• Individuals change over time. Some remain consistent in their thinking and behavior for longer periods than others, but everybody evolves as life marches on. To lefty types concerned with the biography or the written output of historical actors or political commentators, this evolution of the thought of those they study is known as “intellectual trajectory.”
That young people tend to be more left wing than their elders is a common platitude. With less of a stake in the economic status quo, a more vivid imagination and greater willingness to “think outside the box,” a lower level of cynicism, and bright eyes viewing a broader expanse of life with its myriad possibilities ahead of them, political radicalism and youth seem at times to go hand-in-hand. See, for example, the 2016 demographics of the supporters of Bernie Sanders versus the crowds and cliques swirling around more staid or reactionary flavors of capitalist politicians. The young have less of a stake in what is and more of a willingness to take a chance to achieve what should be.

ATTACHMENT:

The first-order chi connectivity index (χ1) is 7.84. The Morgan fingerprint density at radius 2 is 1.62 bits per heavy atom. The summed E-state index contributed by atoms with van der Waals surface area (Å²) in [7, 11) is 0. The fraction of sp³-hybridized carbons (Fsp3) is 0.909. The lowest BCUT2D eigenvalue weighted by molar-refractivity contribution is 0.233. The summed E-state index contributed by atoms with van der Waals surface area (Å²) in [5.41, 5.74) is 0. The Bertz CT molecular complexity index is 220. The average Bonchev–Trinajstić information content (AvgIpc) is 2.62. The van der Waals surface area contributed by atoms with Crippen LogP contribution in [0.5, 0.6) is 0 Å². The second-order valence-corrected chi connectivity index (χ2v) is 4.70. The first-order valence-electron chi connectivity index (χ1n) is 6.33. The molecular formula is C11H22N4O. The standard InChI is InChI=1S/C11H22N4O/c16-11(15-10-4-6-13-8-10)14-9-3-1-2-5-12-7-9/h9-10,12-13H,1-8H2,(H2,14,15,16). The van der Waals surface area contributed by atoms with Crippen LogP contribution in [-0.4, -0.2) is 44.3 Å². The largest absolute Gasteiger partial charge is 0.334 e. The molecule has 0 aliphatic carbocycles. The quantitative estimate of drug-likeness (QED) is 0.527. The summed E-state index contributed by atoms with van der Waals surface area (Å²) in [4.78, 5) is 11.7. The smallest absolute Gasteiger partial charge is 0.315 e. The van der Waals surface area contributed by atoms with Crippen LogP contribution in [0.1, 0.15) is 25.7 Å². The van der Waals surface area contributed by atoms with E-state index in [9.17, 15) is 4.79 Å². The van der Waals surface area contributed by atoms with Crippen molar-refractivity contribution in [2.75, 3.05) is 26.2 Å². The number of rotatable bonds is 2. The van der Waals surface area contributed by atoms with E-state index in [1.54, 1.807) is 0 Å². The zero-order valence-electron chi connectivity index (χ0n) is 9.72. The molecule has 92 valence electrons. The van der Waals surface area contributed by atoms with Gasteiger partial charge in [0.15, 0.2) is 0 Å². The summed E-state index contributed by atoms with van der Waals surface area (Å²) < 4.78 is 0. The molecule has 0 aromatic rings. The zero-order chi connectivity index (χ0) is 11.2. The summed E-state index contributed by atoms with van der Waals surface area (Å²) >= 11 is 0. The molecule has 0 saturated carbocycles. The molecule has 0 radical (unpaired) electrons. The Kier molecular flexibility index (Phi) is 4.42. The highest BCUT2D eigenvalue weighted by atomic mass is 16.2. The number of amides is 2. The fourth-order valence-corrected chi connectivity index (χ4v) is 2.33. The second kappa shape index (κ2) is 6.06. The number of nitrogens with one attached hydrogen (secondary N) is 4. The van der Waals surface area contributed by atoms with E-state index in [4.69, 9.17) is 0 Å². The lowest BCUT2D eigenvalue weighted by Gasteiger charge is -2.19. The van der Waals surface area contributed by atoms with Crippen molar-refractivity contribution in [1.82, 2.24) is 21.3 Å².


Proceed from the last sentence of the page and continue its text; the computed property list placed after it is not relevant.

As time passes, so the common thinking goes, the institutional pressures of life — job, bills, home, family, hedonistic pleasures — tend to temper or blinker the enthusiastic and optimistic visions of youth. People grow more safe and stable and stodgy, it is said, less willing to take a risk in what could be in favor of building themselves the most comfortable iteration of what actually is. Old biases and prejudices and the cynical conclusions of disappointments and broken dreams come to the fore; the individual grows more conservative.
The intellectual trajectory of a fairly enormous number of intellectuals and political radicals of the early 20th Century moved inexorably from left to right. Big names like Max Eastman, Max Shachtman, James Burnham, Bert Wolfe, and Jay Lovestone; lesser known lights such as William Bross Lloyd, John Spargo, Eugene Lyons, Joseph Zack, Oliver Carlson, on and on — it was always the same: left-to-right, left-to-right, left-to-right, left-to-right, left-to-right…